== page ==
In Tehran, the mean age of cases of SCI was 31 ± 6 years. In a previous study of 64 cases of SCI involving the poorest socioeconomic state of Iran in the southeast of the country, the mean age was 27 ± 9 years (5). In reports involving countries with a high incidence of SCI, the average age range is 20 to 40 years of age (1). Developed countries report an older age range for individuals at the time of SCI, possibly because of longer life expectancies and the greater frequency of falls in the elderly. Although only 2 of 4 cases were male in our study, the wide 95% CI (7%–93%) is similar to other similar studies in the literature.

The results of our study are consistent with previous reports that have shown a significant incidence of incomplete SCI, ranging from 34.0% to 59.0% (1). However, in a previous report from the sponsoring institution, a much lower incidence of incomplete SCI was noted in southeastern Iran (5). It is likely that this was due to underreporting of incomplete cases.

As in other studies on the incidence of SCI in Iran (5), this study again demonstrates that road traffic collisions are the leading cause of SCI in Iran. It is similar to other studies showing that road traffic collisions and falls, respectively, are the first and second major causes of SCI (1).

Regarding the level of SCI, our results contrasted with a previous report on the level of SCI, because 2 of 4 cases in our study had a SCI involving the upper lumbar region vs the cervical region (1). This is in agreement with a previous report from southeastern Iran (5). In this report, the conus medullaris was the level of SCI in 44.7% of cases. We noted that 2 people with SCI complained of chronic pain and 1 person had a chronic pressure ulcer. In Zimbabwe, a low-income country, a majority of individuals with SCI also noted chronic pain as a common finding (18). Pressure sores were a common finding (20%–35%) in developed high-income countries (1).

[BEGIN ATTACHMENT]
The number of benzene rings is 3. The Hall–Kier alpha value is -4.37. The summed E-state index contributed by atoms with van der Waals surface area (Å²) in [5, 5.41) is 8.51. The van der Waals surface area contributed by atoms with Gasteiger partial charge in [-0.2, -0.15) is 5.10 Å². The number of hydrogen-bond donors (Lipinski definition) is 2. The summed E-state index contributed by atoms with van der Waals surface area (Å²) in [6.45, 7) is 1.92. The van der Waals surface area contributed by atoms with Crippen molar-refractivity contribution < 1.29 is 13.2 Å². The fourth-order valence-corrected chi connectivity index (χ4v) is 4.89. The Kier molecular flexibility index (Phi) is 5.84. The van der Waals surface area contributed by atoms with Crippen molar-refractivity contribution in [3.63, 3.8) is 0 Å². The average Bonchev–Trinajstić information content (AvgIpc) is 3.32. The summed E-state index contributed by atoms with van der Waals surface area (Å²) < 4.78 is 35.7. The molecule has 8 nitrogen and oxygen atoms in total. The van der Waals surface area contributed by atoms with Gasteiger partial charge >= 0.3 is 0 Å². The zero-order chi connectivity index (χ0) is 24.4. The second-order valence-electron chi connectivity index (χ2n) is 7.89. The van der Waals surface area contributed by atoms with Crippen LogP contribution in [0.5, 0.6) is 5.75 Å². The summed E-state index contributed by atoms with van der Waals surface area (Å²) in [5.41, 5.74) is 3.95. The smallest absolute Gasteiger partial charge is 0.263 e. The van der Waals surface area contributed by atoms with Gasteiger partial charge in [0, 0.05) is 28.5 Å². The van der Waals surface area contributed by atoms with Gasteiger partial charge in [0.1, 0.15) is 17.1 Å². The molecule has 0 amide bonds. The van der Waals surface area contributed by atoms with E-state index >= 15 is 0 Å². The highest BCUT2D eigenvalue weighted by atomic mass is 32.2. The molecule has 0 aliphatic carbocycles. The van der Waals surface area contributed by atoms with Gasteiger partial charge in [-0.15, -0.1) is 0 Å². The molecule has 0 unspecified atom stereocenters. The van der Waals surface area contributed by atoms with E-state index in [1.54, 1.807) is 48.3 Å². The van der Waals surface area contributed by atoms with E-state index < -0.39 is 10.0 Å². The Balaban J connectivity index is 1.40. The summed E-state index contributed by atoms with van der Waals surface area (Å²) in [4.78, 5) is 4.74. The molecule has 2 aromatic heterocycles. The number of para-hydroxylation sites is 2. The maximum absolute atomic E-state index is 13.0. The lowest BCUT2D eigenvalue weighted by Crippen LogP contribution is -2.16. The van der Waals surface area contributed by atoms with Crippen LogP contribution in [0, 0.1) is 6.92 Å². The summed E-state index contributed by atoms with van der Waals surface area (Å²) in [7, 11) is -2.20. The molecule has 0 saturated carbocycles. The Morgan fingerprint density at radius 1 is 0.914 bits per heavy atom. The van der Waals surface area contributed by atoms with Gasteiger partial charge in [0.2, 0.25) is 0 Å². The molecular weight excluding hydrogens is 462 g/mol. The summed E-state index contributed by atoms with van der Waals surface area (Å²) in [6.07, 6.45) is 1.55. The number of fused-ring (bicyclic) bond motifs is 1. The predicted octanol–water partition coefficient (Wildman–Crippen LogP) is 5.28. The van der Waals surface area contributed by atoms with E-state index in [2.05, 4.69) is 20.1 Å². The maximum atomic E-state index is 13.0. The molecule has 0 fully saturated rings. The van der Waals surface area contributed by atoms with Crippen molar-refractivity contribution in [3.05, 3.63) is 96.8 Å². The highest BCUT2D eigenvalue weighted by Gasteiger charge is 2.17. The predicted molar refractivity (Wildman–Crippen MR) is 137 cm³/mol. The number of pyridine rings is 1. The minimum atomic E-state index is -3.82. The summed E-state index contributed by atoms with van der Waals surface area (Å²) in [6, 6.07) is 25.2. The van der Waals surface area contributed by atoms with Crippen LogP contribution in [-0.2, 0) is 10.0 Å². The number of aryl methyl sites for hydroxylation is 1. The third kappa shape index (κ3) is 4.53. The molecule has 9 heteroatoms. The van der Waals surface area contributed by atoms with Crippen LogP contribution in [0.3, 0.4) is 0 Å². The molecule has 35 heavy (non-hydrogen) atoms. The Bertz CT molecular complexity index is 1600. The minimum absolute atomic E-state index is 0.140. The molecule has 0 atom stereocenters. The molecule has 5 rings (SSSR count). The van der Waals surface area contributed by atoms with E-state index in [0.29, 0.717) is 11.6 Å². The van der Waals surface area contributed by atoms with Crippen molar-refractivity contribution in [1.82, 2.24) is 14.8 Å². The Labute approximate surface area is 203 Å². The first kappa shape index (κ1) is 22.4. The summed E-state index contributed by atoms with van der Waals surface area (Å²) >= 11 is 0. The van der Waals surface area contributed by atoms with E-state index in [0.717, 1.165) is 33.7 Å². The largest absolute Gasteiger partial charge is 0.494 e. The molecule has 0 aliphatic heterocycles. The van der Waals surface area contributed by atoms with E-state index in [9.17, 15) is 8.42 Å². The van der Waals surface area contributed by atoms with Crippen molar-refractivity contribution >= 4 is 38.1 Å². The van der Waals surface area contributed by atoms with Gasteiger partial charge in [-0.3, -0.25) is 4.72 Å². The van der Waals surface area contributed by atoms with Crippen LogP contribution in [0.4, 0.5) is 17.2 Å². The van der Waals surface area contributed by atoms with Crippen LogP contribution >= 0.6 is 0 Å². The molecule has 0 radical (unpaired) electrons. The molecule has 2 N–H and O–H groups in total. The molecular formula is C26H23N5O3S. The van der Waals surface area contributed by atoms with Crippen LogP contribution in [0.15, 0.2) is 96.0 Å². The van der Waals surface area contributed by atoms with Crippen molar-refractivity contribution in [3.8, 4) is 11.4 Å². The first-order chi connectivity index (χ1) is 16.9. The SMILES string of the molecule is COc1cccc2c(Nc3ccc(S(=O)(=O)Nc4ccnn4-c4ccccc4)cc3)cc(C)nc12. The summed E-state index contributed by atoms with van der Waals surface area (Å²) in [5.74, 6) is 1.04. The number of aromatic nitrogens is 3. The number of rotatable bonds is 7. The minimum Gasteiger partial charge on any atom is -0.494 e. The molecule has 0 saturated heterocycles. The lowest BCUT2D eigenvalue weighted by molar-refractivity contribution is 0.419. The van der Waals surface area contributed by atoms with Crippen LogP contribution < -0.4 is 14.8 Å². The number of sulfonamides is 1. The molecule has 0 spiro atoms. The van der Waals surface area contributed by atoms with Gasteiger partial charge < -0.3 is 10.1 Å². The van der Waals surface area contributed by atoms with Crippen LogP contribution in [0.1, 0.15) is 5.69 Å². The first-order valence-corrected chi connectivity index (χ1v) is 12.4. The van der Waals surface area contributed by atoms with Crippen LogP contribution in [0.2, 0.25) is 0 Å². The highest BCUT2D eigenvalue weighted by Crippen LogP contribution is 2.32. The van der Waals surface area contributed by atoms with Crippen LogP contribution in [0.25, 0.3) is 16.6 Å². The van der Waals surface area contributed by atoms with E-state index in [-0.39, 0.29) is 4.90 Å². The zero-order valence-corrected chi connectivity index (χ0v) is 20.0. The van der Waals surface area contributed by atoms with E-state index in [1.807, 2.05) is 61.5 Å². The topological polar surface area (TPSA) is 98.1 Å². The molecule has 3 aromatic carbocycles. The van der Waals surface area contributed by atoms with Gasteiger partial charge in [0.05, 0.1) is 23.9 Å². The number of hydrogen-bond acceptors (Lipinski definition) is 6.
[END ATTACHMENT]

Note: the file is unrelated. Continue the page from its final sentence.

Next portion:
The evaluation of point prevalence of SCI resulted in a large CI. This made it necessary to increase the number of samples. Individuals who were not present at home, such as those hospitalized and in other living arrangements, were not accounted for, and thus more severe injuries might be underrepresented. We asked those interviewed whether there were any family members with a SCI; however, the questions did not specify those living away from home. As the 4 spurious cases illustrate, the persons surveyed might also not be aware that a household member had sustained a very mild SCI in the past, especially if it were successfully treated and no deficits remained. Additionally, immigration of SCI cases, which is highly unlikely, was also not considered in this study. Based on 4 SCI cases, it is impossible to make any conclusions or even imply any trend regarding the risk factors for SCI, including age, sex, etiology of injury, level and completeness of injury, and secondary complications.


This is the first published population-based study from Iran to estimate the prevalence of SCI in the capital of Iran. Prevalence of traumatic SCI in Tehran ranged from 1.2 to 11.4 per 10,000 people. A multicenter study is needed to provide a larger pool of cases. More research is required to determine the patterns and causes of SCI in Iran. Development of a nationwide SCI registry or surveillance system is fundamental to an understanding of the epidemiology and, hence, the prevention of this costly health problem. Preventive interventions are recommended for any industrialized country.


This study was supported by grant #56 from Sina Trauma and Surgery Research Center, Tehran University of Medical Sciences, Tehran, Iran.